Neural network language models (LMs) are capable of producing grammatical and coherent text. But the originality of the text such models churn out is suspect.
So, are these LMs simply “stochastic parrots” regurgitating text, or have they actually learned how to produce intricate structures that support sophisticated generalisation?
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Why is novelty important?
The novelty of a generated text tells us how different it is from the training set. Studying the novelty of LMs is important for two main reasons: Models are supposed to learn the training distribution, not just memorise the training set; models that simply copy the training data are more likely to expose sensitive information or reecho hate speech.
Researchers at John Hopkins University, New York University, Microsoft Research, and Facebook AI Research– in a recent paper– have proposed a method to measure the novelty of the text generated by LMs. The study looked into how well LMs repurpose language in novel ways.
Are language models plagiarising training data?
To evaluate the novelty of generated text, the researchers introduced a list of analyses (called RAVEN) that covered both the sequential and syntactic structure of the text. They then applied these analyses to a Transformer, Transformer-XL, LSTM and all four sizes of GPT-2.
According to their findings, all of these models were able to demonstrate novelty in all aspects of the structure. They generated novel n-grams, morphological combinations, and syntactic structures. 74% of the sentences the Transformer-XL generated had a syntactic structure different from the training sentences, and GPT-2 was able to come up with original words (including inflections and derivations).
That said, for smaller n-grams, the models are still less novel than the baseline (based on the degree of duplication in a model-generated text to a human-generated text). Additionally, there is occasional evidence of large-scale copying. For instance, GPT-2 tends to pirate bigger training passages (more than 1,000 words).
All things considered, it’s safe to assume neural language models do not just plagiarize the training data, and also use constructive processes to combine familiar parts in novel ways.
Threat to academic integrity?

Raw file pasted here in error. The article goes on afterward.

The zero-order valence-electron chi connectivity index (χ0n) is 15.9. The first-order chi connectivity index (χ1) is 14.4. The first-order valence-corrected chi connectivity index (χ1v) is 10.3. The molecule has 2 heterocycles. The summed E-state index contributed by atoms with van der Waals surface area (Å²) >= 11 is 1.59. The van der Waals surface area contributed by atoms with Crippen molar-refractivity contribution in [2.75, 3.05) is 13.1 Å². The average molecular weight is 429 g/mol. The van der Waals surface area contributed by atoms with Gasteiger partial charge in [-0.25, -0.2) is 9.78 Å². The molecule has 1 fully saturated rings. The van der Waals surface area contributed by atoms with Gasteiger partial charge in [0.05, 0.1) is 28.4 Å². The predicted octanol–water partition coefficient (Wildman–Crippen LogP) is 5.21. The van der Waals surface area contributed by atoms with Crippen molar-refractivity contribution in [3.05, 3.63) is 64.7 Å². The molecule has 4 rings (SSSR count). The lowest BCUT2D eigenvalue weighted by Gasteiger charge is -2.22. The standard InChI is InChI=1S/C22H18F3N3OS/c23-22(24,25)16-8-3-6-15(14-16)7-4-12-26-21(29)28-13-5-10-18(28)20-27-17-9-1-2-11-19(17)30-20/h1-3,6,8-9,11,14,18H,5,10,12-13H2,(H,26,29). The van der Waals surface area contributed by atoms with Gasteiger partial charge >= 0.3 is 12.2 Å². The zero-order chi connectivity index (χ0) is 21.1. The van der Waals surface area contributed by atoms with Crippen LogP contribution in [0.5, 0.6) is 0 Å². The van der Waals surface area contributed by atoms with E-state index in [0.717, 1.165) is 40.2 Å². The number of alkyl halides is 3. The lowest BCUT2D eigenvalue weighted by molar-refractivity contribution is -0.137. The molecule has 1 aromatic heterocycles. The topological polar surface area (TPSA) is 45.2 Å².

Neural language models are so good at generating novel text, it has become difficult for statistical and traditional ML solutions to detect machine-obfuscated plagiarism.
AI writing assistants like OpenAI’s GPT-3 are alarmingly simple to use. You can type in a headline and a few sentences on the topic, and GPT-3 will automatically begin filling in the details. The model produces plausible content and endless output, and—most importantly— allows you to communicate with the “robot writer” to correct errors.
The efficiency stems from the ever increasing size of training data. For context, the entirety of Wikipedia (which consists of more than 6 million articles and 3.9 billion words) makes up only 0.6% of the input size for GPT-3.
Studies show a shocking number of students use online paraphrasing tools such as SpinBot and SpinnerChief to disguise plagiarised text. Such tools use AI to alter text (such as by replacing words with their synonyms) to give the work a semblance of originality.
The use of neural language models for paraphrasing is a recent trend, and so far there isn’t enough accumulated data to train plagiarism detection systems (PDS) with. Today, most institutions employ text-matching software to counteract plagiarism. The tools are effective in identifying duplicated text, but struggle to detect paraphrases, translations, and other artful forms of plagiarism.
Plagiarism detection systems
Plagiarism detection technology taps lexical, syntactical, semantic, cross-lingual text analysis. Some methods focus on non-textual features, such as academic citation images and mathematical content, to uncover plagiarism. Meanwhile, most research concentrates on quantifying the degree to which two sentences are similar to each other to detect AI-aided text paraphrasing.
According to a paper published by the University of Wuppertal in 2021, obtaining additional training data is the best solution to improve detection of machine-paraphrased text.